The first version of Moving through Tea came to be in the summer of 2014, during my travels through the Sichuan province in Southwestern China. Today's version is a summary of my many years of experience. The solo in the piece evolved via collaboration with artists, photographers, costume and makeup designers, as well as a photo and video shoot conducted over three days at a movie location in Bejing. At each meeting with my team, we sipped on tea, tasting, feeling and sensing each tea variety's properties. The work was in development for four years. An act of faith, I put my heart into Moving through Tea and devoted much research to the study of tea, which included visits to tea production sites in the Sichuan, An Hui and Yunnan provinces, meetings with Tea Scholar Dr. Dongmei Shen, and visits to the Pu’er Tea Plantation owned by the Fei Yan family. I divided the work into three parts—Green Tea for peace, Black Tea to represent fermentation, formation and maturity, and Pu’er to emphasizes Power—before working with my dancers. The dance's poetry addresses our senses, from inhaling a floral scent to tasting sweetness on one's palate, and from feeling peace to being filled with a sense of power.

Nuo An. Photo credit: Pengtao Song.

No need to ask if you’re a tea or a coffee person! But for someone as spiritual and as radiant as yourself, I’m curious as to what your diet comprises.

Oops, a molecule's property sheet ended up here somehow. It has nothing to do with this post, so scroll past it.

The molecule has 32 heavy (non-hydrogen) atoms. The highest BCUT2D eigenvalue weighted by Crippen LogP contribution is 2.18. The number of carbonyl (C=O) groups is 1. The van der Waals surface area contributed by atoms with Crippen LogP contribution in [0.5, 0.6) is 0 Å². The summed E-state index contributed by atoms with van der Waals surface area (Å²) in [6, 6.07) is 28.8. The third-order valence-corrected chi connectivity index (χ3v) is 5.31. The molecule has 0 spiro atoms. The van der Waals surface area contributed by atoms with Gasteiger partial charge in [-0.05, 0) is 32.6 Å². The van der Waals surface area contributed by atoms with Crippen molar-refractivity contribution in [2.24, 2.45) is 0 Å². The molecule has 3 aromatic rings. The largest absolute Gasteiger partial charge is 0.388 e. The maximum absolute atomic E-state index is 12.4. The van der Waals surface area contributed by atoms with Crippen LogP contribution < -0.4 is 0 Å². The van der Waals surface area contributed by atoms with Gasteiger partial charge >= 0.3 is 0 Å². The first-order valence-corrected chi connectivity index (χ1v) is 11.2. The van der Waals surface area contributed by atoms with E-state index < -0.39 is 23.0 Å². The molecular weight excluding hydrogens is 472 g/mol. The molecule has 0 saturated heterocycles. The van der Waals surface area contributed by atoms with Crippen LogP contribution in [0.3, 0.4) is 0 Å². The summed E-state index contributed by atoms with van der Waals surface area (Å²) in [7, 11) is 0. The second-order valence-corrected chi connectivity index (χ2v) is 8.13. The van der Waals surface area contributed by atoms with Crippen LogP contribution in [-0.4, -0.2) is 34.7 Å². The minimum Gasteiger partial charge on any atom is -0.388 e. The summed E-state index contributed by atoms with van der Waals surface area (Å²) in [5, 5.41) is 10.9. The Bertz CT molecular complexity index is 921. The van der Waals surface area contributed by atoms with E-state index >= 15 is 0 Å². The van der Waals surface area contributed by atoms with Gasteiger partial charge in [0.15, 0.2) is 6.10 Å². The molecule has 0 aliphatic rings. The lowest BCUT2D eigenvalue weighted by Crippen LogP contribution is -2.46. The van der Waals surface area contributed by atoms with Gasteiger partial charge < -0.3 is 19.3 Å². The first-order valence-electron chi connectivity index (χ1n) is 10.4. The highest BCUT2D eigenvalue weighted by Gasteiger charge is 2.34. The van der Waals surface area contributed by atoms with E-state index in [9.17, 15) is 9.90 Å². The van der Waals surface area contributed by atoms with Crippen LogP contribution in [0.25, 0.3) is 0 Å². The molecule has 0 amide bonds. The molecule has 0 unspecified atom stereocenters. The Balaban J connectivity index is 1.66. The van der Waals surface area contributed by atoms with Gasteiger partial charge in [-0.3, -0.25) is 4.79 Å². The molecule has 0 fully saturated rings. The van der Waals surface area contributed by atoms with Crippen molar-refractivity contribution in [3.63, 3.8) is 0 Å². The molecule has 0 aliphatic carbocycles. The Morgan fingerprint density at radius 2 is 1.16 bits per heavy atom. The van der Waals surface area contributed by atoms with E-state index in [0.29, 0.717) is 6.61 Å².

Nuo An: I like tea but am also flexible — I enjoy the experience of all tastes. Depending on the time of day, either coffee or tea will take my fancy. But because tea traditions are a part of my culture, I am definitely enamored by the tea making process! I am not a vegetarian. I enjoy all kinds of food for their taste provides insight into different cultures.

Being a member of the United Nations Council on International Dance (CID) regularly puts you on the road. What research are you conducting at present?

Nuo An: I am extremely proud of this accolade and take great pride in the role! My research has generally focused on Spiritual Dance, as well as international arts and culture.

Is there an end goal or an ultimatum to spreading the teachings of Spiritual Dance?

Nuo An: I always hope to further develop Spiritual Dance training so as to enhance the art form. I also wish the same for Spiritual Art in disciplines beyond dance, which include painting, sculpture and theater. My experiences are therapeutic, aesthetic and transcendent for both dancers and audiences. I am in the midst of developing more outreach programs directed at schools, senior citizen centers, and organizations serving those with special needs, following the heart and essence of my Spiritual Dance core philosophy.

 

 

Photo courtest of the artist.

 

Please pick one from each of the following pairs and explain why:

Beijing or Shanghai?

Nuo An: I love Shanghai as it juxtaposes Eastern and Western cultures — the core of my being. I also love Bejing, which is where I once carried out my academic dance studies, worked and lived.

Meditation or prayer?

Nuo An: Meditation is, of course, my choice over prayer, as my Spiritual Dance art form blends Authentic Movement with Eastern meditation, Zen Taoist practices, and Tai Chi.

Instagram or Facebook? 

Nuo An: As for social media… Instagram, Facebook and Twitter — I love them all!